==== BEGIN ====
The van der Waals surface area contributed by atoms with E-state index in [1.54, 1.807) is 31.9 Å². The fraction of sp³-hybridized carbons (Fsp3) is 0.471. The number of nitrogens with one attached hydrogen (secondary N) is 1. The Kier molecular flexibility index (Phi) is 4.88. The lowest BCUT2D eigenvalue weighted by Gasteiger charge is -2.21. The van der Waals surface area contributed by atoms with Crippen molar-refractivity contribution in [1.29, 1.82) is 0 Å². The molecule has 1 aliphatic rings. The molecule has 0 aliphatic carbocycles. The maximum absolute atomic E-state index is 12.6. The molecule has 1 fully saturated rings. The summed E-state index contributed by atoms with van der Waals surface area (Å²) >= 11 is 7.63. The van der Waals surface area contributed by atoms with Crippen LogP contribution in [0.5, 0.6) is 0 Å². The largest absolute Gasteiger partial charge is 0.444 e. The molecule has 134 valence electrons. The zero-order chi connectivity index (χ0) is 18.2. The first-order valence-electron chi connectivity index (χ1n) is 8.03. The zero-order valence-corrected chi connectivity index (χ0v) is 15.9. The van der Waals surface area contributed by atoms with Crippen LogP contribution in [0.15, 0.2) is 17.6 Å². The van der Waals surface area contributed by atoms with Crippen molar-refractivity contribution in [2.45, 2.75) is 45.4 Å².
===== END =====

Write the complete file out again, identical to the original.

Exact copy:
The van der Waals surface area contributed by atoms with E-state index in [1.54, 1.807) is 31.9 Å². The fraction of sp³-hybridized carbons (Fsp3) is 0.471. The number of nitrogens with one attached hydrogen (secondary N) is 1. The Kier molecular flexibility index (Phi) is 4.88. The lowest BCUT2D eigenvalue weighted by Gasteiger charge is -2.21. The van der Waals surface area contributed by atoms with Crippen molar-refractivity contribution in [1.29, 1.82) is 0 Å². The molecule has 1 aliphatic rings. The molecule has 0 aliphatic carbocycles. The maximum absolute atomic E-state index is 12.6. The molecule has 1 fully saturated rings. The summed E-state index contributed by atoms with van der Waals surface area (Å²) >= 11 is 7.63. The van der Waals surface area contributed by atoms with Crippen LogP contribution in [0.5, 0.6) is 0 Å². The largest absolute Gasteiger partial charge is 0.444 e. The molecule has 134 valence electrons. The zero-order chi connectivity index (χ0) is 18.2. The first-order valence-electron chi connectivity index (χ1n) is 8.03. The zero-order valence-corrected chi connectivity index (χ0v) is 15.9. The van der Waals surface area contributed by atoms with Crippen LogP contribution in [0.15, 0.2) is 17.6 Å². The van der Waals surface area contributed by atoms with Crippen molar-refractivity contribution in [2.45, 2.75) is 45.4 Å².